The commission’s change in its interpretation of the regulations did not occur following a change in the language of the regulation, which would have subjected the revision to the public hearing requirements of § 8-3[5] of the General Statutes.

Instead, it occurred as the result of an interpretation of § 552.1 of the regulations, which occurred one day prior to the filing of the plaintiff’s site plan application.

The plaintiff, in April 2002, applied to the Hamden Zoning Board of Appeals seeking a use variance, pursuant to the zoning ordinances.[6]

A zoning board of appeals is required, pursuant to § 8-2h (1)[7]
of the General Statutes, to apply the applicable zoning regulations as of the date of the filing of the application for a use variance.

The Hamden Zoning Board of Appeals found that the proposal met the criteria for the granting of a use variance, based upon a proposal which outlined the use of the property for warehousing and self storage, for use by residents and business owners. (ROR 41, p. 8-10.)

The Hamden Town Planner clearly stated that a variance was obtained from the Hamden Zoning Board of Appeals for “Warehousing/self storage in up to 50 percent of the building.” (ROR 14.)

The Zoning Board of Appeals considered self-storage, as described in the plaintiff’s application, to involve “warehousing,” a determination which was consistent with the interpretation of the term which had been applied by land use bodies in the Town of Hamden at that time.

In determining what a variance allows, the specific use proposed must be considered. Raymond v. Zoning Board of Appeals, 164 Conn. 85, 87-88
(1972); L G Associates, Inc. v. Zoning Board of Appeals, 40 Conn. App. 784, 787-88 (1996).

The granting of the use variance to the plaintiff was not appealed, following the April 18, 2002 decision of the Hamden Zoning Board of Appeals.

A variance runs with the land. Reid v. Zoning Board of Appeals, CT Page 9802 235 Conn. 850, 858 (1996); § 8-6 (b),[8] C.G.S. The variance must be based only on property conditions. Garibaldi v. Zoning Board of Appeals, 163 Conn. 235, 239 (1972).

The identity of the individual or entity obtaining the variance, is irrelevant. Dinan v. Zoning Board of Appeals, 220 Conn. 61, 66-67

Because a variance runs with the land, it creates vested rights. If the acts of municipal officials are in conformity with the zoning regulations, the legally authorized acts confer indefeasible rights upon the property owner. West Hartford v. Rechel, 190 Conn. 114, 122 (1983); Robert A. Fuller, Land Use Law and Practice (second edition), § 53.2, p. 574-75 (1999).

Based on the interpretation of § 552.1 of the zoning regulations, the decision of the Hamden Zoning Board of Appeals to grant a use variance encompassing self storage was both authorized, and appropriate.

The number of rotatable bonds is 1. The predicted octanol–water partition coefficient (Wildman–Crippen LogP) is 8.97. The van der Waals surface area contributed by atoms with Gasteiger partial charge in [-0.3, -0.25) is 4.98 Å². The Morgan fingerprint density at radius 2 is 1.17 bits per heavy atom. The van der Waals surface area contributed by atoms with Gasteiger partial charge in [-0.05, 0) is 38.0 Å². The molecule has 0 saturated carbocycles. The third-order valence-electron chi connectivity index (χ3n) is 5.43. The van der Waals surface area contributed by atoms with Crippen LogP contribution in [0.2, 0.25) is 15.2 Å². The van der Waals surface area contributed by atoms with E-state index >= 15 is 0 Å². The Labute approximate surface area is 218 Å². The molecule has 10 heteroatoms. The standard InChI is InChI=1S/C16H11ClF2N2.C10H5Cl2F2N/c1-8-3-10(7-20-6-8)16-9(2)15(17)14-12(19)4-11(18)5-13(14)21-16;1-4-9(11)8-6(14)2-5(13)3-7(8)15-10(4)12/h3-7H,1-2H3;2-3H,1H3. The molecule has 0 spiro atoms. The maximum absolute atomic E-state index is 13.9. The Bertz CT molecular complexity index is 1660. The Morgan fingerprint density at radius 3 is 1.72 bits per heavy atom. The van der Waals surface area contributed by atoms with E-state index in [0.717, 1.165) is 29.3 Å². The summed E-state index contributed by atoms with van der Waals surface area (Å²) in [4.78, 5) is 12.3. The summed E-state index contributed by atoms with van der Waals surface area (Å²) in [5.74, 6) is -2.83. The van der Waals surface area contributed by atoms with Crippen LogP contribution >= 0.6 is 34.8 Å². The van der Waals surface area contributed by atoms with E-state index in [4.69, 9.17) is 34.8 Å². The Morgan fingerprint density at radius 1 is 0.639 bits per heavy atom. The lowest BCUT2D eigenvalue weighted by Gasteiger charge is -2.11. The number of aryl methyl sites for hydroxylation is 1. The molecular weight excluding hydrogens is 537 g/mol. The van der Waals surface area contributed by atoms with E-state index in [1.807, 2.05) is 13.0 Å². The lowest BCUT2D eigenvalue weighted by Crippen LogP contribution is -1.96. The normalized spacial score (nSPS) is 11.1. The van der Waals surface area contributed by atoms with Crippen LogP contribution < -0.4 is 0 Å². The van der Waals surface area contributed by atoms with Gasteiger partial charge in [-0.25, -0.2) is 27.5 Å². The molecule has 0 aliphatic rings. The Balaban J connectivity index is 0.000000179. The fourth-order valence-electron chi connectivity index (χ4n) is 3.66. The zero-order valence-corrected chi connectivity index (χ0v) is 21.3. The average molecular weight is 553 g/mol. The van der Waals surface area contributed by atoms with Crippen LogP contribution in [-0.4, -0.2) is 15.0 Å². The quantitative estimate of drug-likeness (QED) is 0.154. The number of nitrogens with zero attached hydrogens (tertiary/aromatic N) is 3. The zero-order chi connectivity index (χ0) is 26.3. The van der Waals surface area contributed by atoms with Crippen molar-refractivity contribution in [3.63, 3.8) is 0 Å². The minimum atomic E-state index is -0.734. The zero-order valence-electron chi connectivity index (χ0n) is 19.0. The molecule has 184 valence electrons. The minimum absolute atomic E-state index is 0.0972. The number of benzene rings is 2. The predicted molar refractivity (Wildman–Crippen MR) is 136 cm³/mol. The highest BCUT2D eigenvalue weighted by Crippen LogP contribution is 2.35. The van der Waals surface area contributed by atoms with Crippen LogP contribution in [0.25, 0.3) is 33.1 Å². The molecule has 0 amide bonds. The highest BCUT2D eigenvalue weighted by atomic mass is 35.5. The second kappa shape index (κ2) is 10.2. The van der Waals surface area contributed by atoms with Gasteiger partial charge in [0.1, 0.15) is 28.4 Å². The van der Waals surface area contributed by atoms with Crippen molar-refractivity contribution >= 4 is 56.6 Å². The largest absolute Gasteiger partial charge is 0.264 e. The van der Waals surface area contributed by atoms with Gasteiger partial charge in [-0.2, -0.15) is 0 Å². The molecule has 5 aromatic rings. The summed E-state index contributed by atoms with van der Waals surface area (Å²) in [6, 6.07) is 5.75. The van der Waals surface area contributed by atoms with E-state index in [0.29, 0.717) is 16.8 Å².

Although the interpretation of a zoning ordinance is a question of law, and a court is not bound by an agency’s interpretations, Coppola v. Zoning Board of Appeals, 23 Conn. App. 636, 640 (1990); where an agency has previously interpreted an ordinance or regulation, the practical construction placed upon the ordinance in the past is entitled to some consideration. Fedorich v. Zoning Board of Appeals, 178 Conn. 610, 617

Land use agencies in the Town of Hamden, prior to May 14, 2002, consistently interpreted the provisions of § 552.1 to include self storage, within the language of “warehousing and wholesaling with indoor storage.”

This court is not prepared to say that the long-standing construction of the ordinance, not only by the Hamden Zoning Board of Appeals, but also by the defendant Town of Hamden Planning and Zoning Commission, was arbitrary, illegal, or unreasonable.

To dismiss this appeal, would be to permit the defendant commission to reinterpret provisions of its regulations without the benefit of a public hearing, thereby affecting the scope of a valid variance, and impacting vested rights.

This it cannot do.

Since the granting of the use variance created rights running with the CT Page 9803 land, the reinterpretation of the regulation by the commission on May 14, 2002, does not apply to this application, and cannot serve as a basis for denying the proposed site plan.

Whether the same result would be required, concerning a site plan application which was not supported by a use variance, or by the existence of a preexisting nonconforming use, need not be determined.

However, to avoid future confusion, and in the interest of clarity, the defendant Town of Hamden Planning and Zoning Commission is free to adopt a definition of “warehousing” applicable for all purposes, prospectively, if it elects to legislate in this area.

The appeal of the plaintiff, 1315 Hamden, LLC, is sustained.

Radcliffe, J.

[1] “A site plan may be modified or denied only if it fails to comply with the requirements already set forth in the zoning . . . regulations.”
[2] Section 8-3 (g), C.G.S.
[3] Section 8-7, C.G.S. (Four members of zoning board of appeals necessary to reverse order of zoning enforcement officer).

Section 8-7, C.G.S. (four votes necessary to grant a variance).

Section 8-3 (b), C.G.S. (Protest petition filed requires two-thirds of all members of the commission).

[4] Section 552.1 Uses Permitted by right . . .”warehousing and wholesaling with indoor storage.”
[5] Section 8-3, C.G.S. No such regulation or boundary shall . . . be established or changed until after a public hearing in relation thereto . . .”
[6] Section 861.3, Hamden Zoning Regulations.
[7] Section 8-2h (a), C.G.S. “(a) An application filed with a . . . zoning board of appeals . . . which is in conformance with the applicable zoning regulation as of the time of filing shall not be required to CT Page 9804 comply with, nor shall it be disapproved for the reason that it does not comply with any change in the zoning regulations . . . taking effect after the filing of the application.”
[8] Section 8-6 (b), C.G.S. “Any variance granted by the zoning board of appeals shall run with the land and shall not be personal in nature to the person who applied for and received the variance.”

CT Page 9805